Sean: Awesome to be here, John. Thank you for having me.

    John: Oh, man. I’m super excited to share you with everybody and after talking with you on the phone and congrats on being in the leadership academy for the AICPA. So that’s really exciting, man.

    Sean: Thank you. Yeah, I mean it was also an opportunity and an awesome really, sort of learning and growth experience for me.

    John: Yeah. Well, buckle up because this is round two. But I gave everybody a little bit of an introduction to you but maybe in your own words, it’s best probably and safer for everyone. Just in your own words, what you’re up to now and a little bit of how you got there?

    Sean: Sure. Currently, right now I’m an assistant professor at the City University of New York. Prior to that, I held a variety of roles in corporate accounting and corporate finance in the for-profit and in the not-for-profit areas as well. Really, how I got here was that I enjoyed talking about accounting and finance and I’m pretty good at it. So I’m also happy to be here to talk about that today and be doing it now for a job.

    John: Yeah, man. No, that’s fantastic. As an assistant professor, I mean you got to really, really like accounting. Like really like it. What made you want to go into that to begin with?

    Sean: I took my first accounting class when I was in high school. Actually, I was just over there last Thursday, I was giving a talk to some students there on career opportunities in the field. Yeah. I think it’s important for individuals who are in the field or really in any field if you do have the opportunity to always try to give back.

    So John, I have a funny story for you. When every kid is in school, they always ask you what you want to be when you grow up like what kind of job you want to have and all the rest. When I was about seven eight, my answer was I wanted to own a bank. The reason was that, I figured that at the banks you had all the money there so I figured that — if I owned a bank then I’d be in good shape.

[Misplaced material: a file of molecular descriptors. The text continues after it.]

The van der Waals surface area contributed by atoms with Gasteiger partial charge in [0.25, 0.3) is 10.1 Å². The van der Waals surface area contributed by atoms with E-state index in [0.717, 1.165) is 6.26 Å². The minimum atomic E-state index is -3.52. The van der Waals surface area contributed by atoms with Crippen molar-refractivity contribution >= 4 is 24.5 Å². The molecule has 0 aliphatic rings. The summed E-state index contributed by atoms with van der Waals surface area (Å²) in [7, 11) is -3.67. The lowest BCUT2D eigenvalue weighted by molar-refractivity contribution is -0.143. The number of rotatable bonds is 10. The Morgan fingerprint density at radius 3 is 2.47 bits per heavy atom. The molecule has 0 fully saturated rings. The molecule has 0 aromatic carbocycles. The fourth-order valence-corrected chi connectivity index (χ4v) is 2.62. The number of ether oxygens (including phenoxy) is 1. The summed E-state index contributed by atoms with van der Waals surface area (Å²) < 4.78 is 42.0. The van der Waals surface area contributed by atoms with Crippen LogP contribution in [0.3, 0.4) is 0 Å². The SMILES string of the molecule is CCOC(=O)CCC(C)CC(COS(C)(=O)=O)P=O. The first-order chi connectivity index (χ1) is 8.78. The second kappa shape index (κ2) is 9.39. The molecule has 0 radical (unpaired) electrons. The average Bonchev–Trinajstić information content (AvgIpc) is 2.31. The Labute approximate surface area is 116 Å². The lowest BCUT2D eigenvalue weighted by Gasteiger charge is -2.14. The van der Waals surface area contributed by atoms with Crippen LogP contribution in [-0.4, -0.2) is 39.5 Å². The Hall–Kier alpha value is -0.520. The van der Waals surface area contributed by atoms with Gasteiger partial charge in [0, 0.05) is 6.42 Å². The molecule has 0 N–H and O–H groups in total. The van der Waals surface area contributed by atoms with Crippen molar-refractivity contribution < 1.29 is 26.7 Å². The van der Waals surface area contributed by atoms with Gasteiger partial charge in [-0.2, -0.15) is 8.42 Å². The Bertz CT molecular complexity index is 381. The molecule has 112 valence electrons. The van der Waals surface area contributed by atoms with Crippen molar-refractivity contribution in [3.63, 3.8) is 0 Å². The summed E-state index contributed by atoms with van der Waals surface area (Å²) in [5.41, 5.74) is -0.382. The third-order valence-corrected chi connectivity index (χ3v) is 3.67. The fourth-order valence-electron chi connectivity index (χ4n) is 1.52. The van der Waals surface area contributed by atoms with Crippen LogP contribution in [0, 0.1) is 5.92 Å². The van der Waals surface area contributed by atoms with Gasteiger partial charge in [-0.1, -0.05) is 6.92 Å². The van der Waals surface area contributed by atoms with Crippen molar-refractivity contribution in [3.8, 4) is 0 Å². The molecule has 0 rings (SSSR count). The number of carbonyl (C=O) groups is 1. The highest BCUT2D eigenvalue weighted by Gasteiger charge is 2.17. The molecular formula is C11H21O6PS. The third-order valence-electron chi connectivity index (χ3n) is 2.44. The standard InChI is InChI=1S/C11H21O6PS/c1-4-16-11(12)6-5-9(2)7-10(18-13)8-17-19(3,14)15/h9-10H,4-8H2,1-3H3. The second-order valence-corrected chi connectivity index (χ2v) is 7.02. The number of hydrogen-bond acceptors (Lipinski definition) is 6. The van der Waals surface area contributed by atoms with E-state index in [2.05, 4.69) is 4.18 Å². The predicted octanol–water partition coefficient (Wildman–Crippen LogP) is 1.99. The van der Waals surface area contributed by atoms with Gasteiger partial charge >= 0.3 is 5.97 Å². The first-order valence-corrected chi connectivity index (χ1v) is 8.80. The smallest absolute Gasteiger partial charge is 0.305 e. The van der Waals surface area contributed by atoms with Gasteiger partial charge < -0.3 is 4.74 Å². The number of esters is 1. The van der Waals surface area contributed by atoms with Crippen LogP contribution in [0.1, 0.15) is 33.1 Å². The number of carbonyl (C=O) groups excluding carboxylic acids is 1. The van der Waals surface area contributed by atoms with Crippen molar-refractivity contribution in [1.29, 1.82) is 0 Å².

John: Exactly because you don’t even have to make money, it’s already there. It’s in the business.

    Sean: Exactly.

    John: That’s hilarious. It’s so funny, man.

    Sean: I mean sort of being interested in accounting, finance, and business, I’ve been interested in this stuff for as long as I can think back.

    John: Right. Like my friend and I in high school, we wanted to open a toll road because we just thought it was free money. We didn’t think that there was any maintenance or it was just like, oh, we just collect money from people for driving down the road.

    Sean: Yeah, the parkway, I mean come one.

    John: Yeah, yeah, exactly. That’s awesome, man. So early on, I mean it’s just always what you wanted to do and now you’re making it happen and now you’re making another kid’s dreams come true as well.

    Sean: I’m trying.

    John: Yeah. I know that that takes up a lot of time but what sort of hobby or passion do you love doing when you have some free time?

    Sean: Okay. So the hobby that really that is I think sort of shocking to people, as I share it to them, but I think it’s also very good from a business point of view is that I’ve been playing the drums since I was about I’d say eight or nine years old. I’ve been playing the drum my entire life.

    John: Wow, and this is like drum kit like —